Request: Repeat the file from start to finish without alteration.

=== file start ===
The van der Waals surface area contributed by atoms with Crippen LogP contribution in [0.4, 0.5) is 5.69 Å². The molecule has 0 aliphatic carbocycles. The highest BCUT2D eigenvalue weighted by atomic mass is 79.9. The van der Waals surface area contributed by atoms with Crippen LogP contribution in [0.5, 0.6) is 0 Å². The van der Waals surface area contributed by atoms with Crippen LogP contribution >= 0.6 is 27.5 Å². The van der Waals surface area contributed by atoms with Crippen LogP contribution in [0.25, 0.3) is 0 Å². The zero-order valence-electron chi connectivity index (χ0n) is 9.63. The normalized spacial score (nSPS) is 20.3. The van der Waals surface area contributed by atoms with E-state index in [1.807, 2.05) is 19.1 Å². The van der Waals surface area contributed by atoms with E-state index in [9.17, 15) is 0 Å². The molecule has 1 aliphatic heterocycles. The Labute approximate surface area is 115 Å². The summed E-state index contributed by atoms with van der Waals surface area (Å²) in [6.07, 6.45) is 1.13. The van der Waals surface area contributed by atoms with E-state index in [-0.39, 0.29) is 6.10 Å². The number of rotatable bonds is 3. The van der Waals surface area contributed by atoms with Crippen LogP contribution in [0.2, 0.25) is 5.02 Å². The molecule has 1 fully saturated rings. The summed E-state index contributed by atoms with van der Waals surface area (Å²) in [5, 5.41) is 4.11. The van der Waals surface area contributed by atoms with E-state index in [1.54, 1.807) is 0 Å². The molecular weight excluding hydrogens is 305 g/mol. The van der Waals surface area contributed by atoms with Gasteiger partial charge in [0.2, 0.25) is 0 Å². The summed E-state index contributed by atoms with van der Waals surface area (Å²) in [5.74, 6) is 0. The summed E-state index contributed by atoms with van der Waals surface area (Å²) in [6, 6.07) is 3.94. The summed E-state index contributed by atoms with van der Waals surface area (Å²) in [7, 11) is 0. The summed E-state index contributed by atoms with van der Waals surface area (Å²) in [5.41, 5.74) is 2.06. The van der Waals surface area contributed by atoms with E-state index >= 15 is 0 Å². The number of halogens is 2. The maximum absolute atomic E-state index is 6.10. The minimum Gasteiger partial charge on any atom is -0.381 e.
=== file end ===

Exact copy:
The van der Waals surface area contributed by atoms with Crippen LogP contribution in [0.4, 0.5) is 5.69 Å². The molecule has 0 aliphatic carbocycles. The highest BCUT2D eigenvalue weighted by atomic mass is 79.9. The van der Waals surface area contributed by atoms with Crippen LogP contribution in [0.5, 0.6) is 0 Å². The van der Waals surface area contributed by atoms with Crippen LogP contribution >= 0.6 is 27.5 Å². The van der Waals surface area contributed by atoms with Crippen LogP contribution in [0.25, 0.3) is 0 Å². The zero-order valence-electron chi connectivity index (χ0n) is 9.63. The normalized spacial score (nSPS) is 20.3. The van der Waals surface area contributed by atoms with E-state index in [1.807, 2.05) is 19.1 Å². The van der Waals surface area contributed by atoms with E-state index in [9.17, 15) is 0 Å². The molecule has 1 aliphatic heterocycles. The Labute approximate surface area is 115 Å². The summed E-state index contributed by atoms with van der Waals surface area (Å²) in [6.07, 6.45) is 1.13. The van der Waals surface area contributed by atoms with E-state index in [-0.39, 0.29) is 6.10 Å². The number of rotatable bonds is 3. The van der Waals surface area contributed by atoms with Crippen LogP contribution in [0.2, 0.25) is 5.02 Å². The molecule has 1 fully saturated rings. The summed E-state index contributed by atoms with van der Waals surface area (Å²) in [5, 5.41) is 4.11. The van der Waals surface area contributed by atoms with E-state index in [1.54, 1.807) is 0 Å². The molecular weight excluding hydrogens is 305 g/mol. The van der Waals surface area contributed by atoms with Gasteiger partial charge in [0.2, 0.25) is 0 Å². The summed E-state index contributed by atoms with van der Waals surface area (Å²) in [5.74, 6) is 0. The summed E-state index contributed by atoms with van der Waals surface area (Å²) in [6, 6.07) is 3.94. The summed E-state index contributed by atoms with van der Waals surface area (Å²) in [7, 11) is 0. The summed E-state index contributed by atoms with van der Waals surface area (Å²) in [5.41, 5.74) is 2.06. The van der Waals surface area contributed by atoms with E-state index >= 15 is 0 Å². The number of halogens is 2. The maximum absolute atomic E-state index is 6.10. The minimum Gasteiger partial charge on any atom is -0.381 e.